Business etiquette establishing rapport
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Business etiquette establishing rapport






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Business etiquette establishing rapport Business etiquette establishing rapport Presentation Transcript

  • Hungary 4th February, 2014
  • Etiquette is an unwritten rule synonymous with manners 2
  • Etiquette is variously defined as – Politeness – Consideration – Thoughtfulness – Good manners & behavior It is treating others as you would like to be treated with consideration, thoughtfulness & courtesy. 3
  • You only have ONE opportunity to make a good first impression When meeting someone, shake their hand firmly, look directly into their eyes, and say their name in your mind three times. 4
  • Words only account for 7% of an initial impression. Vocal quality accounts for another 38%. The rest of 55% of any first impression is based on non-verbal perceptions of appearance and behavior. 5
  • To gain and increase respect, first establish your presence in a room, then smile. 6
  • Construct an introduction that is interesting and catchy, yet still professional Think of it as a one or two sound bite commercial A sound bite, the length of time available in television to engage viewers' attention before they tune out, has decreased to 7 seconds currently because we are all so overexposed to visual and oral stimuli. 7
  • Those few seconds you "shake" can empower or weaken a relationship Handshake types •Controller •Sandwich •Dead Fish •Limp Fingers Ingredients of a Good Handshake Hold the person's hand firmly. Shake web-to-web, three times maximum. Maintain constant eye contact. Radiate positive aura. 8
  • Make it and keep it! When to look Begin as soon as you engage someone in a conversation. Where to look Imagine an inverted triangle in your face with the base of it just above your eyes. The other two sides descend from it and come to a point between your nose and your lips. That's the suggested area to "look at" during business conversations. How long to look It is suggested about 80 - 90 percent of the time. 9
  • The most important point about introductions is to make them Failing to do so causes embarrassment and discomfort. 10
  • • In business, introductions are based on power and hierarchy • Gender plays no role in business etiquette; nor does it affect the order of introductions. • Introduce someone from your firm to a client or customer. • Introduce a junior executive to a senior executive. • As you say each of the individuals' names, look at him or her. • The way you respond to someone else's introduction is just as important as making the introduction • Always stand for introductions and offer your hand. 11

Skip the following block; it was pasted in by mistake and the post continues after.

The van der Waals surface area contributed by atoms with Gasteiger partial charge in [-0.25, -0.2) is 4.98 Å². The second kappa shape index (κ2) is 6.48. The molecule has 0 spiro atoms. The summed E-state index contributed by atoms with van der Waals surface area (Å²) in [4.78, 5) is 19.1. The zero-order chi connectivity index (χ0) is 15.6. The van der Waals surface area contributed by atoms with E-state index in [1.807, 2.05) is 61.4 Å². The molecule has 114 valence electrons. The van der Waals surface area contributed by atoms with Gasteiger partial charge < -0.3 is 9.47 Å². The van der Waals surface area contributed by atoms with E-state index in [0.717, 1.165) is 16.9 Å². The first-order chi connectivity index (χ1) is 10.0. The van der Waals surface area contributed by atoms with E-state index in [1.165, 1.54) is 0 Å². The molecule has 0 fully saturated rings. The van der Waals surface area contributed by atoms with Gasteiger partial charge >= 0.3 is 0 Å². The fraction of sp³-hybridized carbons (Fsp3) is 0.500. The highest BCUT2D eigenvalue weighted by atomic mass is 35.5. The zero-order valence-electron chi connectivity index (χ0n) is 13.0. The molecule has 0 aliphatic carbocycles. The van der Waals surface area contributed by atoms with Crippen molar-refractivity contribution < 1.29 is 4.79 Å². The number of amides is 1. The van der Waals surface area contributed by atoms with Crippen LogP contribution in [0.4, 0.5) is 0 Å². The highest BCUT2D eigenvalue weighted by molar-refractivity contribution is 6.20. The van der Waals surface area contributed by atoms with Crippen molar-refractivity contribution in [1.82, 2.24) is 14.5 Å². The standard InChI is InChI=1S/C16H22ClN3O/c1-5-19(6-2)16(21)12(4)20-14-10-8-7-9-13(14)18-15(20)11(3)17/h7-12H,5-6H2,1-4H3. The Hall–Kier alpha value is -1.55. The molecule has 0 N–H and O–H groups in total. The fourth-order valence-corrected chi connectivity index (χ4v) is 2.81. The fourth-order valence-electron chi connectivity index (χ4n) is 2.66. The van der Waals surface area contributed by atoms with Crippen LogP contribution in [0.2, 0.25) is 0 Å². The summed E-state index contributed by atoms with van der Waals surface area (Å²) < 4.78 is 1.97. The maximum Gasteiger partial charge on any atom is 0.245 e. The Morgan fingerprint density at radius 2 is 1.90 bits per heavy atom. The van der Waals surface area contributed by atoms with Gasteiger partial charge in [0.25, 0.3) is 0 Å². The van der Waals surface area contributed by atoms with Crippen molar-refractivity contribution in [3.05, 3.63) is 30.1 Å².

• • Confess and express sincerity and warmth. Say: „I am so sorry. I have completely blanked on your name.” • Ask the person to please repeat his or her name. • Ask the person how he or she prefers to be addressed. • Try „The set up”. Send a set up person tover to introduce himself and then report back to you. 12
  • • Never leave your home or office without your cards and plenty of them. • Keep your cards in a quality business card case that protects them from wear and tear. • Invest in quality business cards. • Know where your business cards are at all times. • Hand them out with discretion. Never assume someone wants your card, ask first! • Never ask a senior executive for his or her card ; many will exchange cards with others of similar rank. 13
  • • Give and receive cards with your right hand–the hand of discretion. • Give the card so the person who is receiving it can read it without having to turn it around. • Always make a comment about a card when you receive it. • Keep your business cards up to date. • Don't write notes to yourself on someone else's business card during the exchange unless they appear relevant. 14
  • After introduction, you’ll need a small talk Small talk topics should be light and unemotional Small talk makes people comfortable before business or a serious conversation begins 15
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  • Good small talk is like the tennis game. Someone receives the ball, answers a question, and then hits the ball, asks a question. The goal is to keep the conversation alive. 17
  • Conversational skills can be acquired if we are willing to do some preparation: • Look the person up on LinkedIn to find out about his or her interests and achievements • Arm yourself for conversation: you need topics and materials to discuss so keep yoursel up-to-date on current issues • Use „safe” topics 18
  • • The weather: it affects us all • A good book: this is a sign of an intelligent, aware, curious individual which will reflect well on you. • Transportation: We all have direct experience. • Your surroundings: This can be anything from the actual room or to the city itself. • Sports 19
  • Do not ask about: •religious beliefs •financial situation •any illness •details about a divorce or an affair •someone's weight, height, shoe size, age or mental health. •harmful gossip; and •telling racial, ethnic, and sexually oriented jokes 20
  • • First, observe. Your small talk will be more effective if you take the time to look for the best possible icebreaker. • Stay safe. • Ask open-ended questions. • Make strong eye-contact, the key indicater of your interest and respect. • Be aware of your body language revealing how you really feel. 21
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